Delroy was just a machine following a script, one that needed no thought
whatsoever to obey. He only had to train, eat, drink, and run. No brain
required.

Maybe athletes really were stupid.

He hated to think that he lived like a programmed automaton. It had almost
destroyed his love for racing. In his youth, he’d wanted nothing more than
to run, run, run. After he started winning races, he’d trained under a
succession of coaches with ever more elaborate and restrictive regimes. As
Delroy grew faster, and approached his own personal asymptote, further
improvements grew more difficult and required more precise instruction,
until finally he became the slave of a brainless emulation.

He’d gone along with it because it worked. You can’t argue with results.
Yet after Olympic gold and — possibly — a world record, what on earth
could come next?

“What next?” he asked Dop, on the big screen.

But the simulations always stopped at the end of the race.

#

On the day before the big race, Delroy rehearsed his sprints and starts
while loudspeakers blared a carefully tailored simulation of cheering
spectators, enabling Delroy to accustom himself to the exact pitch of the
crowd’s roar. Everything proceeded with metronomic precision. It made
Delroy feel like a clockwork toy, being wound tighter and tighter….

Michito sensed Delroy’s tension, but — unusually — didn’t defuse it.
Perhaps the tension was necessary: its explosive release would help propel
Delroy faster than ever before. After the training session, Michito and his
aides hurried back inside to calibrate Delroy’s performance against the
projections from Dop, and calculate any final tweaks to the diet and sleep
regime for the few remaining hours.

Delroy stayed outside to linger in the warm afternoon air and enjoy the
view. This would be the last time he saw it. Tomorrow he’d be far too
focused on the race to even notice the environment, and afterward he’d go
home to Los Angeles — returning as either a record-breaker, or merely an
Olympic champion still.

Around him lay the magnificent mountains overlooking Mexico City. A thin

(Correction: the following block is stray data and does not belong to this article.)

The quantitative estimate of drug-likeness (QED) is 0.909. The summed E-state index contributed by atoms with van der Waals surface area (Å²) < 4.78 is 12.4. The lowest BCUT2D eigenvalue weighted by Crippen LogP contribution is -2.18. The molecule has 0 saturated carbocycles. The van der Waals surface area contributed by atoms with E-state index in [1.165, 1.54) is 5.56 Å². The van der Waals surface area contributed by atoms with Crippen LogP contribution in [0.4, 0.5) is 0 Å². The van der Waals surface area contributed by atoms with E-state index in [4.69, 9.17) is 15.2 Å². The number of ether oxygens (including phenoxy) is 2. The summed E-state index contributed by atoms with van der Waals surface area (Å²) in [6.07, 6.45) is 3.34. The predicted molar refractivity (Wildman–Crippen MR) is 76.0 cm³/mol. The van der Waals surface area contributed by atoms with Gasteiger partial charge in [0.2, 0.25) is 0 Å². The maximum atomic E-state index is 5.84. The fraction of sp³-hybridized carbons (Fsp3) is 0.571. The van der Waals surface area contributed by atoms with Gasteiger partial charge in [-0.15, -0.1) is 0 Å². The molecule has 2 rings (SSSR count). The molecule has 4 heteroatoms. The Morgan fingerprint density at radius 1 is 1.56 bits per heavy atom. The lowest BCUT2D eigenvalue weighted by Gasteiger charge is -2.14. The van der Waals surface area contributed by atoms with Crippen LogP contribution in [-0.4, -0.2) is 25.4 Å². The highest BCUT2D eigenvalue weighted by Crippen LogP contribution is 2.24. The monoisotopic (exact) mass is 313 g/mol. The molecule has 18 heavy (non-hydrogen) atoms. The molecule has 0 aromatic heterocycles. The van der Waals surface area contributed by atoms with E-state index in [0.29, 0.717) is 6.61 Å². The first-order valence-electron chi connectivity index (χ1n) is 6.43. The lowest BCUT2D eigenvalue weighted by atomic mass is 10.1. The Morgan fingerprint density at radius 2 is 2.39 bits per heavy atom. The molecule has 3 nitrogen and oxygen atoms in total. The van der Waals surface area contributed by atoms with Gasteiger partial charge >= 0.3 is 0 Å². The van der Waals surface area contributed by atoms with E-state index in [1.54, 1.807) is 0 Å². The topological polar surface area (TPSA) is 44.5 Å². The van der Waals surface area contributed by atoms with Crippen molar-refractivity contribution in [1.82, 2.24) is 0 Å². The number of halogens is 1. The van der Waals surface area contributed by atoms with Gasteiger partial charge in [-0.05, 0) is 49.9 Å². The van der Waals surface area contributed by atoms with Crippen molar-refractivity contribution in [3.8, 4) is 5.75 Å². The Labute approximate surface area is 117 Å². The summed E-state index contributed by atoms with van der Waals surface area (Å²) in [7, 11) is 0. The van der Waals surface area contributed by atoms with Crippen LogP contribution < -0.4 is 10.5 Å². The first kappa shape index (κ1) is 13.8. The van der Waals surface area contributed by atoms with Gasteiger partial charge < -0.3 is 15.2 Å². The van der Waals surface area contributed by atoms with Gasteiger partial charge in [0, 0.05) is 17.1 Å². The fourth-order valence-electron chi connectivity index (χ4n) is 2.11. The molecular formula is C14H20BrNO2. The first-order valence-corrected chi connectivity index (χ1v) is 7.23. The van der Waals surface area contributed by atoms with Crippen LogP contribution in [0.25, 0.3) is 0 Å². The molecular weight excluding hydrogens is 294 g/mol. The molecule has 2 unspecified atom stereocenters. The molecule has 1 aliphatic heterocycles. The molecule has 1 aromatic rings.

layer of cloud took the edge off the sun’s glare; specks outlined against
the clouds might be birds, or might be Enhanced humans soaring across the
sky. Wings were one of the most popular enhancements, despite the radical
degree of surgery necessary for a post-natal conversion.

As he looked, one of the specks grew bigger. A figure descended, gliding
toward the running track. Delroy frowned. Michito’s security team would
deal with the intruder, so there was no sense in Delroy getting involved.
He walked toward the changing rooms, his muscles tense as he anticipated a
confrontation somewhere behind him. He almost broke into a jog, but
restrained himself. His exercises had been parameterised to the last stride
and drop of sweat; if he ran fifty metres back to the huts, he might
infinitesimally overtax himself.

On his bare scalp he felt a draught of air from the beating of wings. The
figure was following him. Unless Delroy sprinted, a flyer could easily
outpace him anywhere, so he stopped and sat down on one of the lane-marker
blocks, waiting for the intruder to land.

The interloper settled neatly onto the asphalt in front of him, and folded
her wings. She wore a red woollen tunic; her feet were bare, with
brown-skinned human toes rather than the birdlike claws that some of the
aerial clades found convenient. Delroy had seen winged humans before, but
it always shocked him how small they were. She resembled a six-year-old
child with hydrocephaly: the body had to be small, so that wings could
support it; but the brain couldn’t shrink without losing capacities, so the
disproportionate head sat on top of the slender body like a pumpkin on top
of a carrot.

Delroy glanced to his right, then his left, wondering what had happened to
the promised security patrol. Not that the flyer looked like a threat: she
was tiny and appeared to be carrying no weapon. Still, she’d violated the
pre-race purdah that Michito deemed essential.

“Your guardians have been detained for a little while,” the woman said, in a
high-pitched, childlike voice. “Not very long. I only need a few minutes
of your time.”

“And I only need to prepare without interference,” Delroy said forcefully.
“If you wanted to talk to me, why didn’t you wait until after the race?”

“Because I wanted to be the first. After you break the record, you’ll be
deluged with offers. It would be difficult for me to reach you, and if I
did, I’d just be one voice among many. You’d have no reason to listen to
me. But now, I can ask you to give me a chance. If I promise to leave
after — say — ten minutes, will you hear me out?”

“I’m not sure I should,” said Delroy. “Michito told me to avoid all
contact. I haven’t even spoken to my family.” An image from an old film
arose vividly in his mind: sailors blocking up their ears against the siren
voices of doom. There was no-one here to tie him to the mast. Where had
everyone gone?

“Michito is very protective, I know. He’s been detained with the others.
But he needn’t worry. I have no intention of doing anything that’ll harm
your chances. I want you to break that record, and I’m sure you will.”

“All right, all right,” said Delroy, not quite reassured, but grateful that
she hadn’t already shot a bullet into his knee, which she could easily have
done if she wished him ill. Her audacity deserved acknowledgement. A